Restrictions, lockdowns, testing, immunizations, vaccine passports and travel bubbles — much of this is not new stuff conceptually, but we must continue to monitor the activity around the globe to know how global mobility is being impacted as business travel, relocation and international assignments continue to pick back up. Let's have a look at some recent happenings across the world over the last two weeks.

  1.  Singapore and Australia: Both countries have avoided severe outbreaks and are now looking again at putting in procedures to create a "travel bubble" that would restart travel between the two countries through mutual recognition of health and vaccination certificates. While this conversation began in March, it is back on the table and details around a digital process are being pinned down. Travel bubbles like this are dependent not only on the technology but also how well each country is able to track, identify, record and authorize health and vaccination records. According to our friends at Relo Network Asia, in Australia, non-residents including non-citizens and temporary visa and visitor visa holders are still banned from arriving in Australia, and in Singapore, most foreigners remain banned.
  2. European Union - Digital Covid Certificate: The EU Digital COVID Certificate ("COVID passport" or "Digital Green Certificate") is currently issued to vaccinated, tested or recovered individuals in the European Union only. The certificate, which is issued for free, is available in digital and paper formats and is valid in all EU and Schengen Area countries. Per our friends at Fragomen, the EU Digital COVID Certificate is currently being issued by 13 EU member states (Austria, Bulgaria, Croatia, the Czech Republic, Denmark, Estonia, Germany, Greece, Latvia, Lithuania, Luxembourg, Poland and Spain) through their national health centers or authorities. Sixteen other countries have successfully tested the digital infrastructure and are likely to begin issuing the certificates shortly (July 1).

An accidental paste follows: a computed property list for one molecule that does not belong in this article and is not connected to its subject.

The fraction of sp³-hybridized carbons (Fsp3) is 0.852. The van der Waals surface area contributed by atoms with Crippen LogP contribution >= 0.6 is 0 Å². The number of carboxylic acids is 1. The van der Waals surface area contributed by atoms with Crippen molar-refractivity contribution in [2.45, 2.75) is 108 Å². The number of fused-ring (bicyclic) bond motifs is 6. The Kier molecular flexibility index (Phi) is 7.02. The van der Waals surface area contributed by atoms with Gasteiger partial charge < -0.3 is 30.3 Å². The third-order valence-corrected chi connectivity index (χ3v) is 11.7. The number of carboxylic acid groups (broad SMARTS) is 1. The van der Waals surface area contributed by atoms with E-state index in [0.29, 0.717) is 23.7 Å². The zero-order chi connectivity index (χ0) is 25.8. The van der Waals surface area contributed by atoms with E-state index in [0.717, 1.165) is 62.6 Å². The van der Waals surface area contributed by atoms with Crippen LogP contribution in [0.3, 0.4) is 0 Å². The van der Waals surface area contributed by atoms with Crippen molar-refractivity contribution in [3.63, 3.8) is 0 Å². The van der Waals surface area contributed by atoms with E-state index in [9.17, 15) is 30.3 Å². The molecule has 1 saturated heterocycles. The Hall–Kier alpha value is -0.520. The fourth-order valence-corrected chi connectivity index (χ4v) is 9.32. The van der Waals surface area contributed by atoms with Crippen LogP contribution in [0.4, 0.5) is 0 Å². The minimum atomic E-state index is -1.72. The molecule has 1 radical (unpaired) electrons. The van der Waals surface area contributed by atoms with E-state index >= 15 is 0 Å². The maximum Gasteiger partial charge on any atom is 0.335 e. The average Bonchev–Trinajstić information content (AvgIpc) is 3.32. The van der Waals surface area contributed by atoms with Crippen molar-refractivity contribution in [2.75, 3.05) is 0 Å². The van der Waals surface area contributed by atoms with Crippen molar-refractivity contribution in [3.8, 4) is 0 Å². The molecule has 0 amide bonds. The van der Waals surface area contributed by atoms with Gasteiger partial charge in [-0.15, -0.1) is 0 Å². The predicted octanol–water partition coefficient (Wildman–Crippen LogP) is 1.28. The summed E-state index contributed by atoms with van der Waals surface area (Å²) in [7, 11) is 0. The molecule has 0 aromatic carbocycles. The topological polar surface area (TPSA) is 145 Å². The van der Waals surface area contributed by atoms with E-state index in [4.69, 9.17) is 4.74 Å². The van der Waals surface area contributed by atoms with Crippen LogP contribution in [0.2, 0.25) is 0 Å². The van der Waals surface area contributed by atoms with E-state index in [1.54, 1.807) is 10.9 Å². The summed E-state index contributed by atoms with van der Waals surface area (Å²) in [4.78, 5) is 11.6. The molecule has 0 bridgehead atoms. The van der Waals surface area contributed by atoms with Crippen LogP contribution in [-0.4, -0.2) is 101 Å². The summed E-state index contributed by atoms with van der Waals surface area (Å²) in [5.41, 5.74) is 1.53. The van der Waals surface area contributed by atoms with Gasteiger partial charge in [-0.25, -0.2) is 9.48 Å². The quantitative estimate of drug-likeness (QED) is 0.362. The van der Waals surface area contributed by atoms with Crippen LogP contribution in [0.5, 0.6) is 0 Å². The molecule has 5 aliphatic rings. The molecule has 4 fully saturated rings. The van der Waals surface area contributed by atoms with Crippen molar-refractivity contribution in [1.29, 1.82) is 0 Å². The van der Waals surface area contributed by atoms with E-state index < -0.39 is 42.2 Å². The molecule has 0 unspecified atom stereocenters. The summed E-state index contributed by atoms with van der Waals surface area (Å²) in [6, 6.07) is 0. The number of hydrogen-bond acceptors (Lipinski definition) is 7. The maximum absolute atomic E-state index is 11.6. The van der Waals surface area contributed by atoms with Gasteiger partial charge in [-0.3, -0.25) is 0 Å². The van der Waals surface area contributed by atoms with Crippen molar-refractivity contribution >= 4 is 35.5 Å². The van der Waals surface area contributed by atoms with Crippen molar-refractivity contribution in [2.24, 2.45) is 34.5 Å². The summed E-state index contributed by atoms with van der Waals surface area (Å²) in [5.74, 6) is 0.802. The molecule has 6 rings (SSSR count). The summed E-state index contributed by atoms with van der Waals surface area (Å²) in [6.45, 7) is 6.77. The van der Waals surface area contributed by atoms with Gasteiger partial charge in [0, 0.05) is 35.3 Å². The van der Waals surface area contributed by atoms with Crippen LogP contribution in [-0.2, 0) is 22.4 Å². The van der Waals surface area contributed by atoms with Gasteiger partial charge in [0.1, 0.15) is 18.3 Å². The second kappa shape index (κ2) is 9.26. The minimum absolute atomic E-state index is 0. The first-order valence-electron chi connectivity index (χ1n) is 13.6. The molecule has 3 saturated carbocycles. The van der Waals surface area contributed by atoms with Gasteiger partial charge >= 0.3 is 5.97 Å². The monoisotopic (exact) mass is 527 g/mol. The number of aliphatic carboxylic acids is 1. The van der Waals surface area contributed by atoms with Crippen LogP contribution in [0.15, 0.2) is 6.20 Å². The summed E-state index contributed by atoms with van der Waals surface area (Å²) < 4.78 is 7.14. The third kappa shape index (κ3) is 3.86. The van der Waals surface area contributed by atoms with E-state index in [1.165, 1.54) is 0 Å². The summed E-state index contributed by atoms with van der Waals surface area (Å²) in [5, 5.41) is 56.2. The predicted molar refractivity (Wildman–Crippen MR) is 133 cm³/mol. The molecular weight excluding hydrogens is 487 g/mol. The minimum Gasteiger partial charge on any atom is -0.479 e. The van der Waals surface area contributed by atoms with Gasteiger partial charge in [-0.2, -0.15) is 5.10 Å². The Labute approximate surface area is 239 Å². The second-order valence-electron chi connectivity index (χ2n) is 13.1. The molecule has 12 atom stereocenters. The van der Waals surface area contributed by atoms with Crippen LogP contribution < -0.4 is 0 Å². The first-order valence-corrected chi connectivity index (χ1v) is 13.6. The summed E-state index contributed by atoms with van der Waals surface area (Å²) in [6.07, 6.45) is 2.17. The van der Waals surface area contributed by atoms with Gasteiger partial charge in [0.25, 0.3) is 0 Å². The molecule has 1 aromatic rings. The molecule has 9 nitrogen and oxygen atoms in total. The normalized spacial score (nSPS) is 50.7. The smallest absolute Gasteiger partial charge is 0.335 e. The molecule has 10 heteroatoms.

3. European Union - U.S. travelers coming: The European Union has added the United States and several other countries to its travel “white list” on Wednesday, allowing vaccinated visitors to forgo quarantine requirements and move more freely between the 27 EU nations. The idea is that Americans could use the EU Digital COVID Certificate, too. The recommendation is non-binding, and national governments have the authority to require test results or vaccination records and to set other entry conditions. Some EU countries have already lifted restrictions for Americans, including Greece, Portugal and Spain to name a few. The EU is still looking for the U.S. to relax its travel restrictions on EU countries before the transatlantic corridor will fully reopen. 
  4. United Kingdom: The UK has decided to delay lifting all COVID-19 restrictions (the so-called "freedom day") by one month with a new date of July 19. The delay has been prompted by recent surging of the Delta variant (a "variant of concern" according to the World Health Organization), which is now making up 91% of new cases and is somewhere between 40 and 60% more transmissible.  Per this Time article, "Delta-variant patients there have seen symptoms develop more quickly and grow more severe than those in people infected with other variants." According to HR Review, this delay is hoped to ensure that two-thirds of the adult population in the UK will receive two doses of the COVID-19 vaccine by July 19.